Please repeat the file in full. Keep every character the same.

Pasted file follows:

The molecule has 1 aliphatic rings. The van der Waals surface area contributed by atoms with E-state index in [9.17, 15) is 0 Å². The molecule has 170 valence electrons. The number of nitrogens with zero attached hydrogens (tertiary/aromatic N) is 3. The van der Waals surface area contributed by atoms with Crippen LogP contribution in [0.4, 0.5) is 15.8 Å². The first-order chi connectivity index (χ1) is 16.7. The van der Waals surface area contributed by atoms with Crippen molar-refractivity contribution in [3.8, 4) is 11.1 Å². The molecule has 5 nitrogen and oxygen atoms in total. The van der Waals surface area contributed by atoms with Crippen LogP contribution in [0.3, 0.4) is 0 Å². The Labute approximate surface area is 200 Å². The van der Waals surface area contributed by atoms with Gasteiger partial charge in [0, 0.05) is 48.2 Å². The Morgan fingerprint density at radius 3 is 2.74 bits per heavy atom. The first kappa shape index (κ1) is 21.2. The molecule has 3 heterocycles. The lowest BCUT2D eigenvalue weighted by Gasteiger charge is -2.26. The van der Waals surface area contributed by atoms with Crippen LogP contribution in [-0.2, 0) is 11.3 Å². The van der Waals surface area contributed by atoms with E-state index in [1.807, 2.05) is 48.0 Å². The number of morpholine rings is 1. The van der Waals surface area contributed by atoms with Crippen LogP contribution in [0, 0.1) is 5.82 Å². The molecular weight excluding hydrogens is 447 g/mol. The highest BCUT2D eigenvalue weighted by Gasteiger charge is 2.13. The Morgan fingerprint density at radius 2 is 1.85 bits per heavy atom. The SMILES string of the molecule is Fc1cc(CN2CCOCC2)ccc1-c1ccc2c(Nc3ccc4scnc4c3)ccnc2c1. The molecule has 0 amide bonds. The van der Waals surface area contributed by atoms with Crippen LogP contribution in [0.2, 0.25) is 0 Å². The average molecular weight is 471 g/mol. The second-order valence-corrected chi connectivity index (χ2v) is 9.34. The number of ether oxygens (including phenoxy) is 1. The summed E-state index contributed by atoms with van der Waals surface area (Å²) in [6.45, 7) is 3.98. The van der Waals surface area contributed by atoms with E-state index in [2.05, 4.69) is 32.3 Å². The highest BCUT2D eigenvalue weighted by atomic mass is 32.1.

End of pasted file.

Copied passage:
The molecule has 1 aliphatic rings. The van der Waals surface area contributed by atoms with E-state index in [9.17, 15) is 0 Å². The molecule has 170 valence electrons. The number of nitrogens with zero attached hydrogens (tertiary/aromatic N) is 3. The van der Waals surface area contributed by atoms with Crippen LogP contribution in [0.4, 0.5) is 15.8 Å². The first-order chi connectivity index (χ1) is 16.7. The van der Waals surface area contributed by atoms with Crippen molar-refractivity contribution in [3.8, 4) is 11.1 Å². The molecule has 5 nitrogen and oxygen atoms in total. The van der Waals surface area contributed by atoms with Crippen LogP contribution in [0.3, 0.4) is 0 Å². The Labute approximate surface area is 200 Å². The van der Waals surface area contributed by atoms with Gasteiger partial charge in [0, 0.05) is 48.2 Å². The Morgan fingerprint density at radius 3 is 2.74 bits per heavy atom. The first kappa shape index (κ1) is 21.2. The molecule has 3 heterocycles. The lowest BCUT2D eigenvalue weighted by Gasteiger charge is -2.26. The van der Waals surface area contributed by atoms with Crippen LogP contribution in [-0.2, 0) is 11.3 Å². The van der Waals surface area contributed by atoms with E-state index in [1.807, 2.05) is 48.0 Å². The number of morpholine rings is 1. The van der Waals surface area contributed by atoms with Crippen LogP contribution in [0, 0.1) is 5.82 Å². The molecular weight excluding hydrogens is 447 g/mol. The highest BCUT2D eigenvalue weighted by Gasteiger charge is 2.13. The Morgan fingerprint density at radius 2 is 1.85 bits per heavy atom. The SMILES string of the molecule is Fc1cc(CN2CCOCC2)ccc1-c1ccc2c(Nc3ccc4scnc4c3)ccnc2c1. The molecule has 0 amide bonds. The van der Waals surface area contributed by atoms with Crippen LogP contribution in [0.2, 0.25) is 0 Å². The average molecular weight is 471 g/mol. The second-order valence-corrected chi connectivity index (χ2v) is 9.34. The number of ether oxygens (including phenoxy) is 1. The summed E-state index contributed by atoms with van der Waals surface area (Å²) in [6.45, 7) is 3.98. The van der Waals surface area contributed by atoms with E-state index in [2.05, 4.69) is 32.3 Å². The highest BCUT2D eigenvalue weighted by atomic mass is 32.1.